- Album This interview has been made to promote the Wings At The Speed Of Sound Official album.
More from year 1976
Other interviews of Linda McCartney
October 1992 • From Vanity Fair
Nov 29, 1989 • From San Diego Union
1989 • From Diamond Hard Music Entertainment
Feb 22, 1987 • From The Telegraph
Sep 21, 1982 • From The Guardian
Jan 12, 1980 • From New Musical Express
Mar 25, 1978 • From Record Mirror
May 15, 1976 • From Record Mirror
Sep 27, 1975 • From Melody Maker
Interviews from the same media
Nov 20, 1971 • From Sounds
Jul 15, 1972 • From Sounds
Dec 02, 1972 • From Sounds
Dec 16, 1972 • From Sounds
Apr 14, 1973 • From Sounds
Dec 01, 1973 • From Sounds
Aug 31, 1974 • From Sounds
Oct 05, 1974 • From Sounds
Jun 26, 1976 • From Sounds
Aug 20, 1977 • From Sounds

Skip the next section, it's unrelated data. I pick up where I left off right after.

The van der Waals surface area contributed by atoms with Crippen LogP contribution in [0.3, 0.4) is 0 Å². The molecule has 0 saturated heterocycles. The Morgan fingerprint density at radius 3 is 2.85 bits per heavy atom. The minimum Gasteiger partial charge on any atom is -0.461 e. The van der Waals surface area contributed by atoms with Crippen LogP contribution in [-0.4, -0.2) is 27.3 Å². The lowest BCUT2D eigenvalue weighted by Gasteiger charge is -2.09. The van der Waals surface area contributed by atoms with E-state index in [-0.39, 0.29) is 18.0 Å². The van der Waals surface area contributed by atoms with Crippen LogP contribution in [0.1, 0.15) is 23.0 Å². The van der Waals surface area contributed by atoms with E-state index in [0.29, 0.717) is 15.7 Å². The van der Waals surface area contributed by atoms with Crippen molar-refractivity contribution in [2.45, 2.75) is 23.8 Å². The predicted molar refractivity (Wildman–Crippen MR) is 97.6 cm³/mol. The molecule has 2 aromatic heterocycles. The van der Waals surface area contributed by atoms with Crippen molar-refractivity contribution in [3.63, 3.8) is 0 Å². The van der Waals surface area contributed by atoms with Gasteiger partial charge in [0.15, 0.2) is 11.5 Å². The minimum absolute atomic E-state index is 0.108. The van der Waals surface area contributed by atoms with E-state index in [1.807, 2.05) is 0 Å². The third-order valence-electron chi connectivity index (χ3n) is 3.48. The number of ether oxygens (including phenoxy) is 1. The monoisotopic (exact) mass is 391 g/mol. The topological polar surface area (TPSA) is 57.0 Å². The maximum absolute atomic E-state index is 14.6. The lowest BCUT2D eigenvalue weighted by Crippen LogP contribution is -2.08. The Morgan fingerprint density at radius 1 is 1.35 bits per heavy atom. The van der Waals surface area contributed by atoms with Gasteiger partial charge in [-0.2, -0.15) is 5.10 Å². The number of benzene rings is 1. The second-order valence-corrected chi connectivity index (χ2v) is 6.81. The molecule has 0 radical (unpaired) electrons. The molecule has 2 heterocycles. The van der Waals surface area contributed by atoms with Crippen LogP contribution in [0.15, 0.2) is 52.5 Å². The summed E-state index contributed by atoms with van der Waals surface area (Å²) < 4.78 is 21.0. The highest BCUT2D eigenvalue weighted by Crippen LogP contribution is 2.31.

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ON A grey and overcast winter afternoon, two men stand in the foyer of EMI Abbey Road Studios discussing plans for renovation. They are surrounded by imposing, lifesize black and white photos of the famous: Elton John, Cliff Richard, Andre Previn, Queen, Paul and Linda McCartney.
As the men converse, an eerie silence spreads through the building. Faint strains of melody are heard in a distant studio. While the men formulate plans to build an additional room off the foyer for artists to socialize, Paul McCartney is busy working on his own kind of construction inside studio: number two.
Gathered round a small cassette recorder, Paul and Linda McCartney intently listen to their at-home voices build each other. Occasionally tapping a foot to the lazy beat, Linda sways while lending additional harmonic support. Paul mentally rewrites the song, changing bits as the cassette gathers speed, visions of the final vinyl product dancing in his head.